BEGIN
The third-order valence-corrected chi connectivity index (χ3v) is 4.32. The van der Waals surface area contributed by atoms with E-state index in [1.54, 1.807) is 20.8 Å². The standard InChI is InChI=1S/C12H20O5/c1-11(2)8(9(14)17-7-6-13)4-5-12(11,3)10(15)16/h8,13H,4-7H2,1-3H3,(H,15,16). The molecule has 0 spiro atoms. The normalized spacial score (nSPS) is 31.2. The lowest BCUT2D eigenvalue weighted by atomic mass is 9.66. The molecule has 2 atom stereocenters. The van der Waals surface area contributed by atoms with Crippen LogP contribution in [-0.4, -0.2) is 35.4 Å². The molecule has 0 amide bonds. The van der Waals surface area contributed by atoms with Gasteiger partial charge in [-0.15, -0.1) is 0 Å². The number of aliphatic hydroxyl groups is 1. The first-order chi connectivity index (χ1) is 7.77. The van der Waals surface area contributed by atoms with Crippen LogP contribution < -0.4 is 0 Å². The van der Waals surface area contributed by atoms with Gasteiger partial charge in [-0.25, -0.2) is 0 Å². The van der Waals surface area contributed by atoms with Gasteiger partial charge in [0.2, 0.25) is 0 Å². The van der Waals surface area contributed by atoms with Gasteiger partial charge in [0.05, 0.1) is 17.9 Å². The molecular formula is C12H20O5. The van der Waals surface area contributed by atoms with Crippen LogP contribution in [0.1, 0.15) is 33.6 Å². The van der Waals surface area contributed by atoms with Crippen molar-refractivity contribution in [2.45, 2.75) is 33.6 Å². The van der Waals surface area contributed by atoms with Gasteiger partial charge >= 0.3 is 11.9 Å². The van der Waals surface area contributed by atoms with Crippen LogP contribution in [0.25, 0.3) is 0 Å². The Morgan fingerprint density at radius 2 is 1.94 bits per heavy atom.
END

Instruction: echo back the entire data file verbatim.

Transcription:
The third-order valence-corrected chi connectivity index (χ3v) is 4.32. The van der Waals surface area contributed by atoms with E-state index in [1.54, 1.807) is 20.8 Å². The standard InChI is InChI=1S/C12H20O5/c1-11(2)8(9(14)17-7-6-13)4-5-12(11,3)10(15)16/h8,13H,4-7H2,1-3H3,(H,15,16). The molecule has 0 spiro atoms. The normalized spacial score (nSPS) is 31.2. The lowest BCUT2D eigenvalue weighted by atomic mass is 9.66. The molecule has 2 atom stereocenters. The van der Waals surface area contributed by atoms with Crippen LogP contribution in [-0.4, -0.2) is 35.4 Å². The molecule has 0 amide bonds. The van der Waals surface area contributed by atoms with Gasteiger partial charge in [-0.15, -0.1) is 0 Å². The number of aliphatic hydroxyl groups is 1. The first-order chi connectivity index (χ1) is 7.77. The van der Waals surface area contributed by atoms with Crippen LogP contribution < -0.4 is 0 Å². The van der Waals surface area contributed by atoms with Gasteiger partial charge in [-0.25, -0.2) is 0 Å². The van der Waals surface area contributed by atoms with Gasteiger partial charge in [0.2, 0.25) is 0 Å². The van der Waals surface area contributed by atoms with Gasteiger partial charge in [0.05, 0.1) is 17.9 Å². The molecular formula is C12H20O5. The van der Waals surface area contributed by atoms with Crippen LogP contribution in [0.1, 0.15) is 33.6 Å². The van der Waals surface area contributed by atoms with Crippen molar-refractivity contribution in [2.45, 2.75) is 33.6 Å². The van der Waals surface area contributed by atoms with Gasteiger partial charge >= 0.3 is 11.9 Å². The van der Waals surface area contributed by atoms with Crippen LogP contribution in [0.25, 0.3) is 0 Å². The Morgan fingerprint density at radius 2 is 1.94 bits per heavy atom.